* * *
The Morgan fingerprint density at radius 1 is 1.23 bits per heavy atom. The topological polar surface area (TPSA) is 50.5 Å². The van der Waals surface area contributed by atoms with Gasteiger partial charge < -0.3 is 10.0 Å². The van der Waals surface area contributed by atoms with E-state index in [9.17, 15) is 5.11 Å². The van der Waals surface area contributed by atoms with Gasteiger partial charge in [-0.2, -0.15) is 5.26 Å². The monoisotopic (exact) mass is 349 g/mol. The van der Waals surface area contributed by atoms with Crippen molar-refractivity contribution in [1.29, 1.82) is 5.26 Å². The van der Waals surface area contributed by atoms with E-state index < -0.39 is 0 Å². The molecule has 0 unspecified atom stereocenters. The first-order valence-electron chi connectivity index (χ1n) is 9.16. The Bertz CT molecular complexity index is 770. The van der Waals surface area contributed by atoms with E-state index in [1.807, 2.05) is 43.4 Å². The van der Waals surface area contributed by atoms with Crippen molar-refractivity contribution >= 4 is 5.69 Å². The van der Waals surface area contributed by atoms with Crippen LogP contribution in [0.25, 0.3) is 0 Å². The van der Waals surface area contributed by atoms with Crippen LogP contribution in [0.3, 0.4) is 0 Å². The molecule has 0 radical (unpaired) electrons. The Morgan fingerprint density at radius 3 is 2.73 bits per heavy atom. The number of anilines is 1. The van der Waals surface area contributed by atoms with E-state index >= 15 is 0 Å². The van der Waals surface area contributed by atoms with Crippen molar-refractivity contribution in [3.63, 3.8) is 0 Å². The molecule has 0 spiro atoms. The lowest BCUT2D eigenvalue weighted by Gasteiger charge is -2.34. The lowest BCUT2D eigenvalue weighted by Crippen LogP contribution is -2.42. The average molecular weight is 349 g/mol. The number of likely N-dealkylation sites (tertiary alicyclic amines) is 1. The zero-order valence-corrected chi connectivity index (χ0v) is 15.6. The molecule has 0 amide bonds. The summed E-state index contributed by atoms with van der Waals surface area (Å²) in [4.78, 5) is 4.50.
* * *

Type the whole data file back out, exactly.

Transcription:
The Morgan fingerprint density at radius 1 is 1.23 bits per heavy atom. The topological polar surface area (TPSA) is 50.5 Å². The van der Waals surface area contributed by atoms with Gasteiger partial charge < -0.3 is 10.0 Å². The van der Waals surface area contributed by atoms with E-state index in [9.17, 15) is 5.11 Å². The van der Waals surface area contributed by atoms with Gasteiger partial charge in [-0.2, -0.15) is 5.26 Å². The monoisotopic (exact) mass is 349 g/mol. The van der Waals surface area contributed by atoms with Crippen molar-refractivity contribution in [1.29, 1.82) is 5.26 Å². The van der Waals surface area contributed by atoms with E-state index < -0.39 is 0 Å². The molecule has 0 unspecified atom stereocenters. The first-order valence-electron chi connectivity index (χ1n) is 9.16. The Bertz CT molecular complexity index is 770. The van der Waals surface area contributed by atoms with E-state index in [1.807, 2.05) is 43.4 Å². The van der Waals surface area contributed by atoms with Crippen molar-refractivity contribution >= 4 is 5.69 Å². The van der Waals surface area contributed by atoms with Crippen LogP contribution in [0.25, 0.3) is 0 Å². The van der Waals surface area contributed by atoms with Crippen LogP contribution in [0.3, 0.4) is 0 Å². The molecule has 0 radical (unpaired) electrons. The Morgan fingerprint density at radius 3 is 2.73 bits per heavy atom. The number of anilines is 1. The van der Waals surface area contributed by atoms with E-state index >= 15 is 0 Å². The van der Waals surface area contributed by atoms with Crippen molar-refractivity contribution in [3.63, 3.8) is 0 Å². The molecule has 0 spiro atoms. The lowest BCUT2D eigenvalue weighted by Gasteiger charge is -2.34. The lowest BCUT2D eigenvalue weighted by Crippen LogP contribution is -2.42. The average molecular weight is 349 g/mol. The number of likely N-dealkylation sites (tertiary alicyclic amines) is 1. The zero-order valence-corrected chi connectivity index (χ0v) is 15.6. The molecule has 0 amide bonds. The summed E-state index contributed by atoms with van der Waals surface area (Å²) in [4.78, 5) is 4.50.